Vimeo, a video hosting platform that markets itself as an alternative to YouTube, has updated its terms of service to ban “fake news” and “conspiracy theories” that creates “a serious risk of material harm to a person, group, or the general public.”

The video sharing platform’s previous terms were also fairly restrictive, banning any content that “contains hateful or discriminatory speech,” supports “hate groups,” contains false information about “vaccination safety,” “false or misleading information about voting,” or “contains conspiracy-related content where the underlying conspiracy theory makes claims that… suggest that a real-world tragedy did not occur.”


AP Photo/Reed Saxon

Vimeo’s new terms of service have expanded the scope of prohibited content to include “false or misleading information (including fake news, deepfakes, propaganda, or unproven or debunked conspiracy theories) that creates a serious risk of material harm to a person, group, or the general public.”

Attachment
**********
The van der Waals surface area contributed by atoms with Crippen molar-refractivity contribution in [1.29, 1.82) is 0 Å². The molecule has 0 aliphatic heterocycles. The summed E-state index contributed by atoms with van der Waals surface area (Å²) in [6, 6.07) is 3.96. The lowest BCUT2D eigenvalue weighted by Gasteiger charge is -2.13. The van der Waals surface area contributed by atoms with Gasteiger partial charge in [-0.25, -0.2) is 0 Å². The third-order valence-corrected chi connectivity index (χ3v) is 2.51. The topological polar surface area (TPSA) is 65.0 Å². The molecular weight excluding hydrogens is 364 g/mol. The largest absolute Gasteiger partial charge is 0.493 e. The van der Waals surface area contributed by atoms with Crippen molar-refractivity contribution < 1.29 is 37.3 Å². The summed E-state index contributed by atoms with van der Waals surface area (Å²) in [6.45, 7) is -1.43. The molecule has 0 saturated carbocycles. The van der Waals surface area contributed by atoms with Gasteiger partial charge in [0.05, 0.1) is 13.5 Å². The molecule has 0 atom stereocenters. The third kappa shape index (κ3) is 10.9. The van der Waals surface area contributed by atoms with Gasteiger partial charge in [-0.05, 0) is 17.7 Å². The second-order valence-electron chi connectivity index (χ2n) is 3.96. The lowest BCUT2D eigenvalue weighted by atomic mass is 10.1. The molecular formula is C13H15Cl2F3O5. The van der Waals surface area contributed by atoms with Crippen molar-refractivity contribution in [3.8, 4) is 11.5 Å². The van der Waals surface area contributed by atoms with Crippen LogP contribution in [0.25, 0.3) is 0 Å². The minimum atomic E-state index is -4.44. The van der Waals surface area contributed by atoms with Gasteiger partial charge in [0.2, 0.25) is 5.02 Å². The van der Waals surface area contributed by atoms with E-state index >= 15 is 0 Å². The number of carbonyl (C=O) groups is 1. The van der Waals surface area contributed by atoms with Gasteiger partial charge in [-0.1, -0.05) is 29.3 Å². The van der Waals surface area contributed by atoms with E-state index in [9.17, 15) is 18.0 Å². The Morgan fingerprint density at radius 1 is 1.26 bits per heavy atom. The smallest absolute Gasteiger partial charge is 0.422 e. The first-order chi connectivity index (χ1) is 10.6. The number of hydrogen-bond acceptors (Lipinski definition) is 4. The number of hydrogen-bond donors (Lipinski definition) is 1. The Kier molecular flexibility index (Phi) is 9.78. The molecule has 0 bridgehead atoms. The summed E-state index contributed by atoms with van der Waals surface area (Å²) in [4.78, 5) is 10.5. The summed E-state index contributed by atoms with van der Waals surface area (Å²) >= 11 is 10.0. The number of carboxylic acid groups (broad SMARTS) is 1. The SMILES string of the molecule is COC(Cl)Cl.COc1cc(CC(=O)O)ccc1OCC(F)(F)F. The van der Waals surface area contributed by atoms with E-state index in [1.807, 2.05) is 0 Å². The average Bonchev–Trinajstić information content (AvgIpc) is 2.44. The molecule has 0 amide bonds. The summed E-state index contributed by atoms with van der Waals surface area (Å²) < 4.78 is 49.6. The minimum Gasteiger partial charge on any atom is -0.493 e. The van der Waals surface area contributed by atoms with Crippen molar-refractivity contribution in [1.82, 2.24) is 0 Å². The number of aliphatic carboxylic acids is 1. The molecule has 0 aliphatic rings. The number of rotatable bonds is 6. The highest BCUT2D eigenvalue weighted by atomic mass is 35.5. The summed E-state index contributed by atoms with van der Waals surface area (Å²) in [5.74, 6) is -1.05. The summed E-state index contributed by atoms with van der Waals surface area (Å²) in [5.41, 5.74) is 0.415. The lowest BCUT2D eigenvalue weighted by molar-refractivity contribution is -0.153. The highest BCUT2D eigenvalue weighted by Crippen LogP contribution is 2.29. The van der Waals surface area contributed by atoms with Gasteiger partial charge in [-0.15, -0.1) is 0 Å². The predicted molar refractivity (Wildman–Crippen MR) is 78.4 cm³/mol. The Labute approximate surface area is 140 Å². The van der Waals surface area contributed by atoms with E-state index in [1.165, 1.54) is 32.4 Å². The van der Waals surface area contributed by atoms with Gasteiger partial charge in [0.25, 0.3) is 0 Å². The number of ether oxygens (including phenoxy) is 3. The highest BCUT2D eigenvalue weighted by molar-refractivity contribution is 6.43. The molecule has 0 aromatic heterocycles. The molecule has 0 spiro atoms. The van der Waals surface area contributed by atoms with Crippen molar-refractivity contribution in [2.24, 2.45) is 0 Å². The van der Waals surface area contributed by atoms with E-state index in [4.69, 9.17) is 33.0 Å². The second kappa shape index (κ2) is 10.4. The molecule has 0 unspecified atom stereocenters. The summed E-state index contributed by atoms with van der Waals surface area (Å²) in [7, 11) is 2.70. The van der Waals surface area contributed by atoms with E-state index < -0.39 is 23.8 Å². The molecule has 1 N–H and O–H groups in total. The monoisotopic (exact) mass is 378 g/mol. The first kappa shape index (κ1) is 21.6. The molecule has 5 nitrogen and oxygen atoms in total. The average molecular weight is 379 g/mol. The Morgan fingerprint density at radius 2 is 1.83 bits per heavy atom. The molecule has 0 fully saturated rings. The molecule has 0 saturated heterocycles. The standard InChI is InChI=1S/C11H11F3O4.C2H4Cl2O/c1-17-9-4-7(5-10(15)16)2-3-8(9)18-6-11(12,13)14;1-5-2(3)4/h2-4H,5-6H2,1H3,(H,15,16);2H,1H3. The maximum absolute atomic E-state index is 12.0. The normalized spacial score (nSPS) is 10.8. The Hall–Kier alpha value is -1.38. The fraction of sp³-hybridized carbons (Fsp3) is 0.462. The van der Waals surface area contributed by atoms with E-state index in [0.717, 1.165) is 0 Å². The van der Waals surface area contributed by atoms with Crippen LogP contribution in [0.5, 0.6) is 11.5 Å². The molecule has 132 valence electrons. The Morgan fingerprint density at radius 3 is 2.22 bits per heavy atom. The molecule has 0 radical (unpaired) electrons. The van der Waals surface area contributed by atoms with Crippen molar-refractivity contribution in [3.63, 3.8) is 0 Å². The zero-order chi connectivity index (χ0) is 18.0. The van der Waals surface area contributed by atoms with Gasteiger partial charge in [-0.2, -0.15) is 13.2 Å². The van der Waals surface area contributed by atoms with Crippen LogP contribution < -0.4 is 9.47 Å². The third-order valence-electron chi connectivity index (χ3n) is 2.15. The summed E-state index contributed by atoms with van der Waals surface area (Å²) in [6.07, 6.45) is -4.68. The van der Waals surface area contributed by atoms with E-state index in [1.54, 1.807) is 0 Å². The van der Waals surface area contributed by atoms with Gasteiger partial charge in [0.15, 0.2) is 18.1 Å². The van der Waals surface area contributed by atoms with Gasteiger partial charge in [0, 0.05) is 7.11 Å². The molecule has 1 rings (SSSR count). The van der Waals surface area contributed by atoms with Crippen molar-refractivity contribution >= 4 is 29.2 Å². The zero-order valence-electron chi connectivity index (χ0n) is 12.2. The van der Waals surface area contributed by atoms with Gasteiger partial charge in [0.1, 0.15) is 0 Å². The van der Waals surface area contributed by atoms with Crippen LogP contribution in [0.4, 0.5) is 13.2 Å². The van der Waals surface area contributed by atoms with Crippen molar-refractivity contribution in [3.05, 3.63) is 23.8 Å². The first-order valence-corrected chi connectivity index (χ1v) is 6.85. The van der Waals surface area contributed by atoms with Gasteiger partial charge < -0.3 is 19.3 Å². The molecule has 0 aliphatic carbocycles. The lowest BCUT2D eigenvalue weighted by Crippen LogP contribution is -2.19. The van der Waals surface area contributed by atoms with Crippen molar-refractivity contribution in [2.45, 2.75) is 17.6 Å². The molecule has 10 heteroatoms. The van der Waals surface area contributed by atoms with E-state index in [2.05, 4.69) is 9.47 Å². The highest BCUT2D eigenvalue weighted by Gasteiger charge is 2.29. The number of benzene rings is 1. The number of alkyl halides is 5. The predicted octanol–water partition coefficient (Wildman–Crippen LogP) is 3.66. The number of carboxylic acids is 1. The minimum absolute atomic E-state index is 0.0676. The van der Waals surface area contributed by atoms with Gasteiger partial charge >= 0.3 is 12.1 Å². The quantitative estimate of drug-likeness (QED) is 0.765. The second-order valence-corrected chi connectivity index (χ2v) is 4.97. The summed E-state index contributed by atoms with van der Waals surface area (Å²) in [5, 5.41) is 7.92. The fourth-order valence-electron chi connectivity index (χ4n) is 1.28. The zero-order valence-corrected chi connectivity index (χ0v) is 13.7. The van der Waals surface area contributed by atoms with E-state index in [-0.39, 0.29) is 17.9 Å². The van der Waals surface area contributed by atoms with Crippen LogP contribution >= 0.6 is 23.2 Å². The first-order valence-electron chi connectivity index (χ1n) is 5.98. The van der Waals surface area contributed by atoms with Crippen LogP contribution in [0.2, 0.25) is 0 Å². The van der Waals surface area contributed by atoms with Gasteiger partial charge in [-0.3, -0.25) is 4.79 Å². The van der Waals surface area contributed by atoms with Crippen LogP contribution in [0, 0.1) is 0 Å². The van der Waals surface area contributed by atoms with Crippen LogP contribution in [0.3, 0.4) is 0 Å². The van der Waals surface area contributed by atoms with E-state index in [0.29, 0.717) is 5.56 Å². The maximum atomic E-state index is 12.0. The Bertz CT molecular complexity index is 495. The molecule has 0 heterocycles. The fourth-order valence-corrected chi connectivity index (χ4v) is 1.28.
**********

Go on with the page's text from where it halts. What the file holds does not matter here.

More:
The tightening of Vimeo’s terms of service comes after the platform attracted attention, along with the free speech friendly video platforms Odysee and Rumble, for hosting Ukraine on Fire, a documentary featuring Oliver Stone taking a critical look at the United States’ involvement in Ukraine over the past decade.

The documentary was banned on YouTube last week for “graphic content,” despite being hosted on the Google-owned platform for six years without issue.

The Ukraine war has seen a number of companies that previously marketed themselves as alternatives to Big Tech companies like YouTube engage in the same kind of censorship strategies employed by the largest tech behemoths.

DuckDuckGo, one of the most popular alternatives to Google Search, announced last week that it would down-rank any sites that it determines to be “associated with disinformation.”

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